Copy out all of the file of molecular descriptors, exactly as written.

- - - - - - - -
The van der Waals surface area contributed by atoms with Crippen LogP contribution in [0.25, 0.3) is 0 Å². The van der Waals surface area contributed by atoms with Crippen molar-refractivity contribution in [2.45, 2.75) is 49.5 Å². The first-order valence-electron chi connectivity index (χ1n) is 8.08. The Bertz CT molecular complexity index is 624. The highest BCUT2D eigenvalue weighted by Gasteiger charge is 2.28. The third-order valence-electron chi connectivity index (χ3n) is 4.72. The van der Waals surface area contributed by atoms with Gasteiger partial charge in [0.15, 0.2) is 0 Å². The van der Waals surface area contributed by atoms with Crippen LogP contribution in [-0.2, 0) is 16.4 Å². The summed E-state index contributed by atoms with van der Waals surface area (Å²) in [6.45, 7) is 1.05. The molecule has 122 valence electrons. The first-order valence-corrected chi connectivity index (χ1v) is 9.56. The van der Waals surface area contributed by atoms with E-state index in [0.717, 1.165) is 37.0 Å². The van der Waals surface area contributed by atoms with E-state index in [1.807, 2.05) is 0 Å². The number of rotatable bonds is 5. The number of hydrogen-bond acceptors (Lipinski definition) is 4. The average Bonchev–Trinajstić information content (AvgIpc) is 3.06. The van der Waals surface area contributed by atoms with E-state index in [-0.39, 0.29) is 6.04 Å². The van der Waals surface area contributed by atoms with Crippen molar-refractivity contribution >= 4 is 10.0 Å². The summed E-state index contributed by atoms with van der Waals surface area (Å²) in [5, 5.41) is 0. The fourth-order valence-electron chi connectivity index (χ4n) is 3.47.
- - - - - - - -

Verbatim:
The van der Waals surface area contributed by atoms with Crippen LogP contribution in [0.25, 0.3) is 0 Å². The van der Waals surface area contributed by atoms with Crippen molar-refractivity contribution in [2.45, 2.75) is 49.5 Å². The first-order valence-electron chi connectivity index (χ1n) is 8.08. The Bertz CT molecular complexity index is 624. The highest BCUT2D eigenvalue weighted by Gasteiger charge is 2.28. The third-order valence-electron chi connectivity index (χ3n) is 4.72. The van der Waals surface area contributed by atoms with Gasteiger partial charge in [0.15, 0.2) is 0 Å². The van der Waals surface area contributed by atoms with Crippen LogP contribution in [-0.2, 0) is 16.4 Å². The summed E-state index contributed by atoms with van der Waals surface area (Å²) in [6.45, 7) is 1.05. The molecule has 122 valence electrons. The first-order valence-corrected chi connectivity index (χ1v) is 9.56. The van der Waals surface area contributed by atoms with E-state index in [0.717, 1.165) is 37.0 Å². The van der Waals surface area contributed by atoms with E-state index in [1.807, 2.05) is 0 Å². The number of rotatable bonds is 5. The number of hydrogen-bond acceptors (Lipinski definition) is 4. The average Bonchev–Trinajstić information content (AvgIpc) is 3.06. The van der Waals surface area contributed by atoms with E-state index in [-0.39, 0.29) is 6.04 Å². The van der Waals surface area contributed by atoms with Crippen molar-refractivity contribution >= 4 is 10.0 Å². The summed E-state index contributed by atoms with van der Waals surface area (Å²) in [5, 5.41) is 0. The fourth-order valence-electron chi connectivity index (χ4n) is 3.47.